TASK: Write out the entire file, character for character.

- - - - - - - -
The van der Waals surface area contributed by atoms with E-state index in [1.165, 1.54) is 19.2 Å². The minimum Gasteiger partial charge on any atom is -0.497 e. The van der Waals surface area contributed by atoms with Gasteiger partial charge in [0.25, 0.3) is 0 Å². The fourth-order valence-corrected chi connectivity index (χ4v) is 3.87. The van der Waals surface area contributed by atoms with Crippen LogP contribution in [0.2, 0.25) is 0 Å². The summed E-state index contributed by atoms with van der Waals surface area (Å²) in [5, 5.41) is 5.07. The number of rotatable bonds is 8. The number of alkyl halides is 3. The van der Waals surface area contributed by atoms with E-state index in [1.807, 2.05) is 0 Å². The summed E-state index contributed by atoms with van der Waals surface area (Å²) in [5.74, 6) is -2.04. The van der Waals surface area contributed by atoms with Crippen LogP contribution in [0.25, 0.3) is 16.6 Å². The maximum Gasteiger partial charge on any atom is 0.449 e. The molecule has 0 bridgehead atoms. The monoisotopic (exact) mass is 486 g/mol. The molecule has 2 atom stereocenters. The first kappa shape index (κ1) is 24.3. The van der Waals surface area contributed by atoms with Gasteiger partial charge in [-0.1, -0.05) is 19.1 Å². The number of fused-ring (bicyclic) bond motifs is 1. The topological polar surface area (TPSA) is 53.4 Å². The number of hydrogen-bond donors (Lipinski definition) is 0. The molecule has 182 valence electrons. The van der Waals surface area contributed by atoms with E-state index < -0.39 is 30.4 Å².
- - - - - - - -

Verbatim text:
The van der Waals surface area contributed by atoms with E-state index in [1.165, 1.54) is 19.2 Å². The minimum Gasteiger partial charge on any atom is -0.497 e. The van der Waals surface area contributed by atoms with Gasteiger partial charge in [0.25, 0.3) is 0 Å². The fourth-order valence-corrected chi connectivity index (χ4v) is 3.87. The van der Waals surface area contributed by atoms with Crippen LogP contribution in [0.2, 0.25) is 0 Å². The summed E-state index contributed by atoms with van der Waals surface area (Å²) in [5, 5.41) is 5.07. The number of rotatable bonds is 8. The number of alkyl halides is 3. The van der Waals surface area contributed by atoms with E-state index in [1.807, 2.05) is 0 Å². The summed E-state index contributed by atoms with van der Waals surface area (Å²) in [5.74, 6) is -2.04. The van der Waals surface area contributed by atoms with Crippen LogP contribution in [0.25, 0.3) is 16.6 Å². The maximum Gasteiger partial charge on any atom is 0.449 e. The molecule has 0 bridgehead atoms. The monoisotopic (exact) mass is 486 g/mol. The molecule has 2 atom stereocenters. The first kappa shape index (κ1) is 24.3. The van der Waals surface area contributed by atoms with Gasteiger partial charge in [-0.1, -0.05) is 19.1 Å². The number of fused-ring (bicyclic) bond motifs is 1. The topological polar surface area (TPSA) is 53.4 Å². The number of hydrogen-bond donors (Lipinski definition) is 0. The molecule has 182 valence electrons. The van der Waals surface area contributed by atoms with E-state index < -0.39 is 30.4 Å².